Francisco Talavera, PharmD, PhD Adjunct Assistant Professor, University of Nebraska Medical Center College of Pharmacy; Editor-in-Chief, Medscape Drug Reference

Disclosure: Received salary from Medscape for employment. for: Medscape.

Aaron Glatt, MD Chief Administrative Officer, Executive Vice President, Mercy Medical Center, Catholic Health Services of Long Island

Aaron Glatt, MD is a member of the following medical societies: American College of Chest Physicians, American Association for Physician Leadership, American College of Physicians, American College of Physicians-American Society of Internal Medicine, American Medical Association, American Society for Microbiology, American Thoracic Society, American Venereal Disease Association, Infectious Diseases Society of America, International AIDS Society, Society for Healthcare Epidemiology of America

Disclosure: Nothing to disclose.

Chief Editor

Pranatharthi Haran Chandrasekar, MBBS, MD Professor, Chief of Infectious Disease, Program Director of Infectious Disease Fellowship, Department of Internal Medicine, Wayne State University School of Medicine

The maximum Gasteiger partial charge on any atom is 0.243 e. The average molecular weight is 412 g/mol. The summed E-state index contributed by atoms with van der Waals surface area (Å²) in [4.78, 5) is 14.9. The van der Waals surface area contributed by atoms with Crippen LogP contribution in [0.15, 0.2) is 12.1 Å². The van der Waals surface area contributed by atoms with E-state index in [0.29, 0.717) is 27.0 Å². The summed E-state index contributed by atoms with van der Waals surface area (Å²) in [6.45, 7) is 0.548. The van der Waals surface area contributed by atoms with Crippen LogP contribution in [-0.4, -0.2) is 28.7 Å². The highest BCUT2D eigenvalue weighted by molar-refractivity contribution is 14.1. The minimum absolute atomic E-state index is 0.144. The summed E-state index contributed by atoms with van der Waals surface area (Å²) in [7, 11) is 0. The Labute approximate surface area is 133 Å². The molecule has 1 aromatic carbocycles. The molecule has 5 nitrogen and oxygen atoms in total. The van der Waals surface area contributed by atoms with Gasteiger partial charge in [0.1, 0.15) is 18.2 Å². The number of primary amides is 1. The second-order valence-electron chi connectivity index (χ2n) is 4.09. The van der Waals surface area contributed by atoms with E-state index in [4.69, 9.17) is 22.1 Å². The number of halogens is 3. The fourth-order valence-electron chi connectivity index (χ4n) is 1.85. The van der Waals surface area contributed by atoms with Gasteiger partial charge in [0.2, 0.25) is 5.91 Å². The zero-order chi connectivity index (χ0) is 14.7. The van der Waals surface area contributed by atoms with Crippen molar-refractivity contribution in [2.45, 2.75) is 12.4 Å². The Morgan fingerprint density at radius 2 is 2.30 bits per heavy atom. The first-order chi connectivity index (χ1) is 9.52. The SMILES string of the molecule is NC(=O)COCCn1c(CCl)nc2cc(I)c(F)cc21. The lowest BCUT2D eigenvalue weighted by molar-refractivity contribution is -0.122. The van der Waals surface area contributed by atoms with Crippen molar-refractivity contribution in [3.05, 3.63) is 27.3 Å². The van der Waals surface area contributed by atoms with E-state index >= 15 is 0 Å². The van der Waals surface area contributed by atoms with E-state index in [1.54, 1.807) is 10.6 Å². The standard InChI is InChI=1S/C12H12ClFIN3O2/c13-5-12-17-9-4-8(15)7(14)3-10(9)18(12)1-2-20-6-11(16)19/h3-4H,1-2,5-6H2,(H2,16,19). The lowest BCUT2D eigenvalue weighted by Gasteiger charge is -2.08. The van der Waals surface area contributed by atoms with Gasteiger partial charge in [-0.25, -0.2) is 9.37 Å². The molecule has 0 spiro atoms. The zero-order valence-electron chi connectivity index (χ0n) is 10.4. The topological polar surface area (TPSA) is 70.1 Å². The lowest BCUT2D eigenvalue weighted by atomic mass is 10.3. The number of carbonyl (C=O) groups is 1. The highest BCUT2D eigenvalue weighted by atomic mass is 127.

Pranatharthi Haran Chandrasekar, MBBS, MD is a member of the following medical societies: American College of Physicians, American Society for Microbiology, International Immunocompromised Host Society, Infectious Diseases Society of America

Disclosure: Nothing to disclose.

Additional Contributors

Klaus-Dieter Lessnau, MD, FCCP Clinical Associate Professor of Medicine, New York University School of Medicine; Medical Director, Pulmonary Physiology Laboratory; Director of Research in Pulmonary Medicine, Department of Medicine, Section of Pulmonary Medicine, Lenox Hill Hospital

Klaus-Dieter Lessnau, MD, FCCP is a member of the following medical societies: American College of Chest Physicians, American College of Physicians, American Medical Association, American Thoracic Society, Society of Critical Care Medicine

Disclosure: Nothing to disclose.


Keith F Woeltje, MD, PhD Professor, Department of Internal Medicine, Division of Infectious Diseases, Washington University School of Medicine

Keith F Woeltje, MD, PhD is a member of the following medical societies: American College of Physicians, American Medical Informatics Association, Infectious Diseases Society of America, and Society for Healthcare Epidemiology of America

Disclosure: Nothing to disclose.